Weak corporate revenues undercut global stocks

By Daniel Bases

NEW YORK (BestGrowthStock) – Global share prices slid on Friday after disappointing revenue reports from bellwether U.S. corporations dovetailed with subdued U.S. inflation and slumping consumer confidence data, driving up the price of Treasuries as investors sought safety.

The combination of reports undermined the fragile confidence in the global economy. On Wall Street, the three major indexes all fell more than 2.5 percent.

Crude oil prices fell for a third straight day, and the dollar fell to a seven-month low against the yen, a traditional safe-haven investment.

The U.S. Labor Department reported consumer prices fell for a third straight month in June due to lower energy costs. A private survey showed U.S. consumer confidence dropped to an 11-month low in July.

The fall in consumer prices comes one day after the government reported a decline in wholesale prices. Falling prices raise worries of a deflationary spiral in which consumers and businesses hold off on spending because of expectations of further price declines.

“Today’s U.S. reports provided an unpleasant close to a dismal week of data,” said Mike Englund, chief economist at Action Economics in Boulder, Colorado. “The mix leaves an unwelcome lull in activity in the second quarter that has apparently extended into the first month of the third quarter.”

General Electric Co (GE.N: ), the largest U.S. conglomerate, and top U.S. financial groups Bank of America Corp (BAC.N: ) and Citigroup Inc (C.N: ) all reported declines in quarterly revenues from the prior year. The revenues, which investors viewed as key to providing insight into future performance, offset the good news of rising profits.

“The next step for earnings has to be top line or revenues, and revenues slowed down along with the consumer and the economy in the second quarter,” said Gail Dudack, chief investment strategist at Dudack Research Group in New York.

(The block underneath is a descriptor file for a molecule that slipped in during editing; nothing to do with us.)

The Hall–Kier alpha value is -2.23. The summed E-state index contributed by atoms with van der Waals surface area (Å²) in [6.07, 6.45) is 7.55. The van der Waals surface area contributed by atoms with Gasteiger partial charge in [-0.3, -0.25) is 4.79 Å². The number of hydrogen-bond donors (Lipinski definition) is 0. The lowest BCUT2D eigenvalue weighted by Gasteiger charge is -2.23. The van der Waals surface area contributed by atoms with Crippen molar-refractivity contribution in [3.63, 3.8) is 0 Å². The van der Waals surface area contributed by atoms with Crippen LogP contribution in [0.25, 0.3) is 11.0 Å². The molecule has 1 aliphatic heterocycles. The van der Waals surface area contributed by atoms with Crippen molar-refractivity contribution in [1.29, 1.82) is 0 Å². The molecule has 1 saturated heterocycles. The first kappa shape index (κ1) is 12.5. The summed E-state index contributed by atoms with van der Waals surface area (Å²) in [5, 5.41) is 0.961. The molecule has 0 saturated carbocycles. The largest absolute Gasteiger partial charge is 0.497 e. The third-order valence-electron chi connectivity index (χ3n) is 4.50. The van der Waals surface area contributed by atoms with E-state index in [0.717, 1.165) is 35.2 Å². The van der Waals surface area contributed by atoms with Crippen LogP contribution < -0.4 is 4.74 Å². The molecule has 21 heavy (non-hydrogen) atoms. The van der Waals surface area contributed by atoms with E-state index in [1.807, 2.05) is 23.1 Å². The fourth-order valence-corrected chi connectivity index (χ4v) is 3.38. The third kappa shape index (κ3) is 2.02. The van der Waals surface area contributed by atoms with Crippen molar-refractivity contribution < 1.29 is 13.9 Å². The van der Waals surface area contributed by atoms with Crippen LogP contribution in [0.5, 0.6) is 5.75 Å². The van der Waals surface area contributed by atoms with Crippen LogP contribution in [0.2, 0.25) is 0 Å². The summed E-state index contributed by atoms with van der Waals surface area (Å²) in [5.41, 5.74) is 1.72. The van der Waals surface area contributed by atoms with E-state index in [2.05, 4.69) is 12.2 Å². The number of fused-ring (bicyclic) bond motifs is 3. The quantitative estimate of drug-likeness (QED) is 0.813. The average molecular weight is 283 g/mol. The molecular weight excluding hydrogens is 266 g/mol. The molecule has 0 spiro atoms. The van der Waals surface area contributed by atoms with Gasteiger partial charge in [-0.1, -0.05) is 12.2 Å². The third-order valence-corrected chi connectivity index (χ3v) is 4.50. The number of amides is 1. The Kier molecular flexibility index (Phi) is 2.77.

At the close, the Dow Jones industrial average (.DJI: ) fell 261.41 points, or 2.52 percent, at 10,097.90. The Standard & Poor’s 500 Index (.SPX: ) lost 31.60 points, or 2.88 percent, at 1,064.88. The Nasdaq Composite Index (.IXIC: ) dropped 70.03 points, or 3.11 percent, at 2,179.05.

For the week the Dow fell 0.98 percent, the S&P 1.24 percent, and the Nasdaq 0.79 percent.

GE shares fell 4.6 percent to $14.55; Bank of America lost 9.2 percent to $13.98; Citigroup lost 6.3 percent to $3.90.

The two banks also posted profit declines.

“We’re at a point where the economy is supposed to be getting stronger, but companies are finding it hard to do about-faces in their revenue,” said Bruce Zaro, chief technical analyst at Delta Global Advisors in Boston.

European equities fell to a one-week closing low, felled by weak bank shares. The pan-European FTSEurofirst 300 (.FTEU3: ) index of top shares fell 2 percent to 1,012.94 points.

“The central issue is which factors have the stronger effect on equity markets: the positive reports on earnings or the burden due to weaker leading indicators? We think that the negative effects from weaker economic indicators will dominate,” said Tammo Greetfeld, equity strategist at UniCredit in Munich.

Oil giant BP’s New York-listed shares lost ground, falling 4.68 percent to $37.10 while its London-listed shares closed up 1.34 percent. The U.S. shares had risen on Thursday after news it plugged the oil leak that began in April.

The MSCI world equity index fell 2.06 percent while the Thomson Reuters global stock index (.TRXFLDGLPU: ) lost 2.11 percent.

Asian stocks fell, with Japan’s Nikkei average (.N225: ) dropping nearly 3 percent for its worst one-day percentage loss in more than a month (.T: ).

GREENBACK DOWN

The U.S. dollar, while under selling pressure, did rise from session lows as investors fled stocks for U.S. Treasuries.

The greenback slid 0.88 percent to 86.68 yen, off an earlier seven-month low.

The euro touched a two-month high above $1.30 on rising European money market rates, but slipped back as investors bet the rise was overdone. The euro last traded down 0.12 percent at $1.2922. Earlier it had reached a two-month high of $1.3007.

Receding concerns about euro-zone sovereign debt problems have buoyed the euro after smooth absorption of some euro-zone government bond auctions earlier this week.

“The euro is still relatively well bid and I would not be surprised to see 1.3200 next week as people continue to want to get out of these mature short positions,” said John McCarthy, director of foreign exchange trading at ING Capital Markets in New York. “It just got a little too far, too fast.”

U.S. benchmark Treasuries rallied on the safe-haven sentiment. The benchmark 10-year Treasury rose 18/32 of a point in price to pull the yield down to 2.93 percent. The two-year Treasury rose 1/32, yielding 0.593 percent after falling to a record low of 0.58 percent on Thursday.

European government debt rose on the U.S. data. The September Bund future rose to 129.16, up 36 ticks on the day, compared with 128.80 before the data.

Crude oil settled down 61 cents to $76.01 per barrel, and spot gold prices dropped $15.75 to a one week low of $1,193.00.

(Additional reporting by Leah Schnurr, Nick Olivari, Ryan Vlastelica in New York; Tamawa Desai, Atul Prakash, Neal Armstrong in London; Editing by Leslie Adler)

Weak corporate revenues undercut global stocks